A research paper by Clark University Professor Arshad Kudrolli, chair of the Physics Department and Jan and Larry Landry University Professor, and post-doctoral research associate Julien Chopin, titled “Building Designed Granular Towers One Drop at a Time,” recently scored a science-publication hat trick of sorts, highlighted not only in Physical Review Letters (Editor’s Suggestion) but also in Science (Editor's Choice: “Not So Faulty Towers”) and Nature (Research Highlights: “Towers grow by drips and drops”).
From Nature: “Reminiscent of children building castles at the beach by dripping wet sand from their fist, researchers in Massachusetts have created their own slender towers by dripping a suspension of glass beads in a water–glycerine mixture over a granular surface. … The researchers suggest that the technique could be an alternative route to surface patterning and three-dimensional printing.”
Scientific American’s Cocktail Party Physics columnist Jennifer Ouellette also cites the scholars’ experiments. In “Of Granular Material and Singing Sands,” the self-professed “science geek” wrote: “Sand is pretty fascinating stuff, from a physics standpoint. You can build far more stable and intricate sand castle designs if you have a fundamental grasp of these basic principles. And if you’re Arshad Kudrolli of Clark University, you can exploit the physics of granular media to build all kinds of unusual slender structures. ... building so-called ‘granular towers,’ drop by meticulous drop.”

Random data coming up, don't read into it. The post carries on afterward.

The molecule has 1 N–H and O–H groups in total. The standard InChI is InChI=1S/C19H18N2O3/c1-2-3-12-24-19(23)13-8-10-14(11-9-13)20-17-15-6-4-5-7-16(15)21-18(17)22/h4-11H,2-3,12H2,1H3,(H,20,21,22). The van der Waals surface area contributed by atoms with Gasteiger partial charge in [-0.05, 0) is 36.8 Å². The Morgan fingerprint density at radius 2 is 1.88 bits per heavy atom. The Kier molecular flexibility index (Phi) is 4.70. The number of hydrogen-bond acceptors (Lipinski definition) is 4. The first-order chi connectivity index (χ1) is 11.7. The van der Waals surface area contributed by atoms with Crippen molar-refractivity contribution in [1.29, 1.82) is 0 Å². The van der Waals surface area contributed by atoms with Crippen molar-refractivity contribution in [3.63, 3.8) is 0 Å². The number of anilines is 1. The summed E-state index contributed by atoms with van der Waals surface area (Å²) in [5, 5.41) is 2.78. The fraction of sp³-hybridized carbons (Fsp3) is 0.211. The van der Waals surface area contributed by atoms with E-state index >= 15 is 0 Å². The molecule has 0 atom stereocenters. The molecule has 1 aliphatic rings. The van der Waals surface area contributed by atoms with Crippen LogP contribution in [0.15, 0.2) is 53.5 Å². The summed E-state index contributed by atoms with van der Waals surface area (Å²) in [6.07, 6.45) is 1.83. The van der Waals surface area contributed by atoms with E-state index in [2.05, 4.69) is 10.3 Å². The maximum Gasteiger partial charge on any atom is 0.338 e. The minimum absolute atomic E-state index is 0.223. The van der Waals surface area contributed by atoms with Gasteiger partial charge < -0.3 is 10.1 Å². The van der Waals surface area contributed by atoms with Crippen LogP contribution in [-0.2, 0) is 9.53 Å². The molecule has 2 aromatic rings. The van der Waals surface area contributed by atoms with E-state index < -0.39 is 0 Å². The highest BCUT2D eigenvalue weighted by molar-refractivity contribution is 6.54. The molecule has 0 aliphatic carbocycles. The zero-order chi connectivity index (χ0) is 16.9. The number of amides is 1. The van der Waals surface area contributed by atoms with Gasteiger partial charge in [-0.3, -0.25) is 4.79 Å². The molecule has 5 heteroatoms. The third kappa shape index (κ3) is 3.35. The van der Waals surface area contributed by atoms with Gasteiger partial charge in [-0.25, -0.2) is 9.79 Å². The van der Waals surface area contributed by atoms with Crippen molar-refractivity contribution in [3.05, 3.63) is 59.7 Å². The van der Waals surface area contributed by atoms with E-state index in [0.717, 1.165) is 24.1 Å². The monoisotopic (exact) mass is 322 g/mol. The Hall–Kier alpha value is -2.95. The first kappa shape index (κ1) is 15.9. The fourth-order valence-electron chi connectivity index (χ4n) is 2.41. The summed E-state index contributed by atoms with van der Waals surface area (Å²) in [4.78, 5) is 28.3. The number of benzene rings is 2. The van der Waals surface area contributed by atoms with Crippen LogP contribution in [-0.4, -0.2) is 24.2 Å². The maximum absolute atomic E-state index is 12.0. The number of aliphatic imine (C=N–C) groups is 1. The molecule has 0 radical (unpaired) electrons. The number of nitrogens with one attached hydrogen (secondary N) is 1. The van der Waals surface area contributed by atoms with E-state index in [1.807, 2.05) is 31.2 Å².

* Click here to learn more and to watch video clips of the fascinating
granular towers created in the Clark researchers’ lab. *
Kudrolli’s research uses both two- and three-dimensional imaging techniques and includes a broad range of topics including soft-condensed matter physics, granular materials, nonlinear physics, geomorphology, biomechanics, and elasticity and crumpling, population dynamics, and patterns in biological systems. Kudrolli has received many grants and has published more than 50 peer-reviewed papers. He has led the creation of the Active Matter Group at Clark and is currently on the advisory committee for the NanoWorcester Group.
Kudrolli joined the Clark faculty in 1997 and became a full professor in 2008. He chairs the Physics Department, where he has helped foster active learning pedagogies in department course offerings, and he has also served on major university committees. A Fellow of the American Physical Society, Kudrolli has been a visiting professor at the University of Liege in Belgium and a visiting scholar at MIT.
Chopin began working with Kudrolli as a postdoctoral research associate in January 2011. He received his bachelor’s and master’s degrees in physics from Université Paris VI Pierre et Marie Curie (Paris), and earned his Ph.D. at the Ecole Normale Superieures (Paris) in 2010. His work focuses on fracture mechanics, elasticity of thin objects and granular physics.